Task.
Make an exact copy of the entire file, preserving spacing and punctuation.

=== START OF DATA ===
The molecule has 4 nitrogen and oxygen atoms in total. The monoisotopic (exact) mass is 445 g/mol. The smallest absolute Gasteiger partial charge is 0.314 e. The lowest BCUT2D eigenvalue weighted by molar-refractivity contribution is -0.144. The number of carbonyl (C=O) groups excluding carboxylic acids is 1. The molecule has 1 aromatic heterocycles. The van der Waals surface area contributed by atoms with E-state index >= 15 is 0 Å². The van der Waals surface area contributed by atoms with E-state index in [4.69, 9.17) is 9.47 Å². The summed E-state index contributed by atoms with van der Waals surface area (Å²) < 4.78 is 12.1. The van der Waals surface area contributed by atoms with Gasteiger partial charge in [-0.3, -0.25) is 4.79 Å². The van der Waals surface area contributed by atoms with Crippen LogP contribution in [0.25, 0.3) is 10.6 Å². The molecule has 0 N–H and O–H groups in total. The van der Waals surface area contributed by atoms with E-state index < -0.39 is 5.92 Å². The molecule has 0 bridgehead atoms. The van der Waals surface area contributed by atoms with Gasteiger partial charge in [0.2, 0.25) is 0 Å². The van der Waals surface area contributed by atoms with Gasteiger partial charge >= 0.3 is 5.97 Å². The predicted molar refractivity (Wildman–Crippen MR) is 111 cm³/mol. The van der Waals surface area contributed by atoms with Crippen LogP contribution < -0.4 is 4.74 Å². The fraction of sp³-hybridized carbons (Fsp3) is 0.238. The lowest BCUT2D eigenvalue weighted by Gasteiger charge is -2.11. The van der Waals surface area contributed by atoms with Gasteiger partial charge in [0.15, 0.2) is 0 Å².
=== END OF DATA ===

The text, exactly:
The molecule has 4 nitrogen and oxygen atoms in total. The monoisotopic (exact) mass is 445 g/mol. The smallest absolute Gasteiger partial charge is 0.314 e. The lowest BCUT2D eigenvalue weighted by molar-refractivity contribution is -0.144. The number of carbonyl (C=O) groups excluding carboxylic acids is 1. The molecule has 1 aromatic heterocycles. The van der Waals surface area contributed by atoms with E-state index >= 15 is 0 Å². The van der Waals surface area contributed by atoms with E-state index in [4.69, 9.17) is 9.47 Å². The summed E-state index contributed by atoms with van der Waals surface area (Å²) < 4.78 is 12.1. The van der Waals surface area contributed by atoms with Gasteiger partial charge in [-0.3, -0.25) is 4.79 Å². The van der Waals surface area contributed by atoms with Crippen LogP contribution in [0.25, 0.3) is 10.6 Å². The molecule has 0 N–H and O–H groups in total. The van der Waals surface area contributed by atoms with E-state index < -0.39 is 5.92 Å². The molecule has 0 bridgehead atoms. The van der Waals surface area contributed by atoms with Gasteiger partial charge in [0.2, 0.25) is 0 Å². The van der Waals surface area contributed by atoms with Gasteiger partial charge >= 0.3 is 5.97 Å². The predicted molar refractivity (Wildman–Crippen MR) is 111 cm³/mol. The van der Waals surface area contributed by atoms with Crippen LogP contribution < -0.4 is 4.74 Å². The fraction of sp³-hybridized carbons (Fsp3) is 0.238. The lowest BCUT2D eigenvalue weighted by Gasteiger charge is -2.11. The van der Waals surface area contributed by atoms with Gasteiger partial charge in [0.15, 0.2) is 0 Å².